4) In noting the increased attendance at churches since the onset of the economic crisis, many pastors as well as commentators have noted the similarity to the days just following September 11, 2001. There is undoubtedly significant similarity in the disorientation, fear, and confusion these crises occasion. But a potentially significant difference is the duration for which these crises grip our nation. That is, while we continue to make sense of a "Post-9/11 World," most people beyond the borders of New York and Washington cities got on with their lives with little disruption a few weeks or months after the catastrophe of that day. Most experts believe, however, that we could be dealing with this recession for the next year or more and recovering from its effects for far longer.
Two words of advice, therefore: first, be prepared to have concerns about job security, economic uncertainty, employment loss, and the need to help others become a regular part of your preaching. It is simply a part of the "now" to which preachers are called to address God's Word. Second, at the same time, these are not the only issues that face our people. Day in and day out, people wrestle with the challenge of being a good parent or child, a faithful spouse or friend. They seek meaning and purpose in life and are concerned about the future of our environment. The gospel has something to say to people who are in a severe economic recession, but it has much to say to all the other matters of our day, and we are called to give attention to, but not be overwhelmed by, any single challenge. The primary task of preaching is to call people to faith by announcing to them the steadfast promise of the God we see most clearly in Christ. This was true before the recession, remains true now, and will continue to be true when these troubles are a dim memory.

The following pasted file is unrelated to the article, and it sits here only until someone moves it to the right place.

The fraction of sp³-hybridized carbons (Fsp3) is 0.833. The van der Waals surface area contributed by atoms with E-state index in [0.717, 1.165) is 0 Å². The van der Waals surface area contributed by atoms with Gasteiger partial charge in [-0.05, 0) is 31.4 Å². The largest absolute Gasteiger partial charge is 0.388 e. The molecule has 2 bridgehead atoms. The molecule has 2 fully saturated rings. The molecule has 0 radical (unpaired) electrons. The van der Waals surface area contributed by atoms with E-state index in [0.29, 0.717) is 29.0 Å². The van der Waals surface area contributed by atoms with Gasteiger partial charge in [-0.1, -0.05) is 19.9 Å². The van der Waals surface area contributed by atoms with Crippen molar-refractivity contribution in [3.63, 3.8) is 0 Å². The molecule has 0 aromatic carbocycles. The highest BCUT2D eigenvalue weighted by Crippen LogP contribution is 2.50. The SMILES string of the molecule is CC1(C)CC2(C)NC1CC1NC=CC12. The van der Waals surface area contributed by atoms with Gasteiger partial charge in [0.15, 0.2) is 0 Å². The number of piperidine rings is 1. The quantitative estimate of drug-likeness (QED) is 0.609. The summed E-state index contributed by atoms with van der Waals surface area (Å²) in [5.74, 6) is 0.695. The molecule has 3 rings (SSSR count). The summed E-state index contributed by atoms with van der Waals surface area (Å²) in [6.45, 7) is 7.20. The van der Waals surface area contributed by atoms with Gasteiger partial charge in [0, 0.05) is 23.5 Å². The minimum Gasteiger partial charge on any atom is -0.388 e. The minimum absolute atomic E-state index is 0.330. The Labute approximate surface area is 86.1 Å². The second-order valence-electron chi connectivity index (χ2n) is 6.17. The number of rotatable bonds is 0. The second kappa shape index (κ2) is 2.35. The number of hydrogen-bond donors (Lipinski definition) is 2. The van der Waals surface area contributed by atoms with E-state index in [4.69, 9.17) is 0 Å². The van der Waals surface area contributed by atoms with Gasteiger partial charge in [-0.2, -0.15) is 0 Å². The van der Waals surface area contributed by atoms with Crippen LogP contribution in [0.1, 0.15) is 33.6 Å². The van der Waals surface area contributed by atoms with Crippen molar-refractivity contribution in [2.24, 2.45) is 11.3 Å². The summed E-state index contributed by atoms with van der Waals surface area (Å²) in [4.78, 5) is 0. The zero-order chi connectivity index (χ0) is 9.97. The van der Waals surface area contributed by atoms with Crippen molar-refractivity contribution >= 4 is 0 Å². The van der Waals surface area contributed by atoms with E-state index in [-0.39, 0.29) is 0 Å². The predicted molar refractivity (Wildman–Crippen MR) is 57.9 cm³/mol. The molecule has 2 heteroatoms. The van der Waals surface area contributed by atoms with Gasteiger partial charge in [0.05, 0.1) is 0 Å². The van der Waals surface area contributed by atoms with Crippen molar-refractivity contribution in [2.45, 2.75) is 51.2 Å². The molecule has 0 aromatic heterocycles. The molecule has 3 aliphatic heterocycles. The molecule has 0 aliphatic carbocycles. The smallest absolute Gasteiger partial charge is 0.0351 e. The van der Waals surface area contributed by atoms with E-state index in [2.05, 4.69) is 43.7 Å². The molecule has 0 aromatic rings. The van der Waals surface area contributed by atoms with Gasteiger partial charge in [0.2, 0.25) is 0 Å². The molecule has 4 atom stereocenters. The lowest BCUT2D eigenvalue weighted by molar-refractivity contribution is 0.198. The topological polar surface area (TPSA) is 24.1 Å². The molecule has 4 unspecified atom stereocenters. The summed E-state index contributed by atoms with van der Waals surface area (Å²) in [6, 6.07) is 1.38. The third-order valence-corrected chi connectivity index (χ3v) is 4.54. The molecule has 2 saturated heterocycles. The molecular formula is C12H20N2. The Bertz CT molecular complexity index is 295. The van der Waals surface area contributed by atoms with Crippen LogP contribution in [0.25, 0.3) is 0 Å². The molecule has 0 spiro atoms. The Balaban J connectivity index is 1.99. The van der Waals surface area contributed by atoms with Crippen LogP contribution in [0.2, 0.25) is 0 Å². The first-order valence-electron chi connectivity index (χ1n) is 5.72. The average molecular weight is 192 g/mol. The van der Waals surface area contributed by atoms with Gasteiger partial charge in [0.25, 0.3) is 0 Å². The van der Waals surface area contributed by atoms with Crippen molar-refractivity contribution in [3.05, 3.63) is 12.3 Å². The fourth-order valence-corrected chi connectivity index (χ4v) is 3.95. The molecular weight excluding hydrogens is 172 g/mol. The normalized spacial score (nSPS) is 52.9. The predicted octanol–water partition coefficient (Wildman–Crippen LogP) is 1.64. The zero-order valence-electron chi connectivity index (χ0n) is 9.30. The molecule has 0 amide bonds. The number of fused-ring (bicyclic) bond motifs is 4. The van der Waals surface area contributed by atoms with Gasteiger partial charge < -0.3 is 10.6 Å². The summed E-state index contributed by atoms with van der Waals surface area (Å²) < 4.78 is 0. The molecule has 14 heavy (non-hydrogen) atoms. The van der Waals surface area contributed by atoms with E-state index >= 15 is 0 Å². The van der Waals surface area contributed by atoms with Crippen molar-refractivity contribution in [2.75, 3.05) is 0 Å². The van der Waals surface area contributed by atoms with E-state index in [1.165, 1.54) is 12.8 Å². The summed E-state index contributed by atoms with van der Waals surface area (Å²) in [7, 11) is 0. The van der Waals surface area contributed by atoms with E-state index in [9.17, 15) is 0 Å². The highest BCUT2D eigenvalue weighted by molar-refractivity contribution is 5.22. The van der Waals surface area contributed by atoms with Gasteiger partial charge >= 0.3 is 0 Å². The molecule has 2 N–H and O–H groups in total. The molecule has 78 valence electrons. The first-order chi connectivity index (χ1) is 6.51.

Meet Your People Where They Are
5) Perhaps the single most important thing any of us preachers can do to increase the effectiveness of our preaching is to get out of the church and visit our people where they spend their time -- in their homes, the places they volunteer and recreate, and where they go to school and work. When a pastor calls on a parishioner outside the church or hospital, there is a tacit acknowledgment that what goes on in this place is deserving of the church's -- and God's -- attention. By meeting people where they are, we affirm their calling (vocation) to be God's people in the world while simultaneously learning a tremendous amount about the particular challenges, concerns, opportunities, and hopes our people have. Attentive listening leads to far more concrete and relevant preaching, while also building our credibility that we care enough to learn, even though we don't fully know the different vocational worlds of our people.
This isn't all one can or should say about preaching at this time of economic crisis, but it's a start. If you have thoughts or insights that might help other preachers, please leave a comment on this page or contact us at Center for Biblical Preaching We hope to accompany and assist you during this time, and we believe we have a lot to learn from each other as we seek to proclaim the timeless gospel in a timely way.
David J. Lose holds The Marbury E. Anderson Chair in Biblical Preaching at Luther Seminary and serves as the Director of the Center for Biblical Preaching.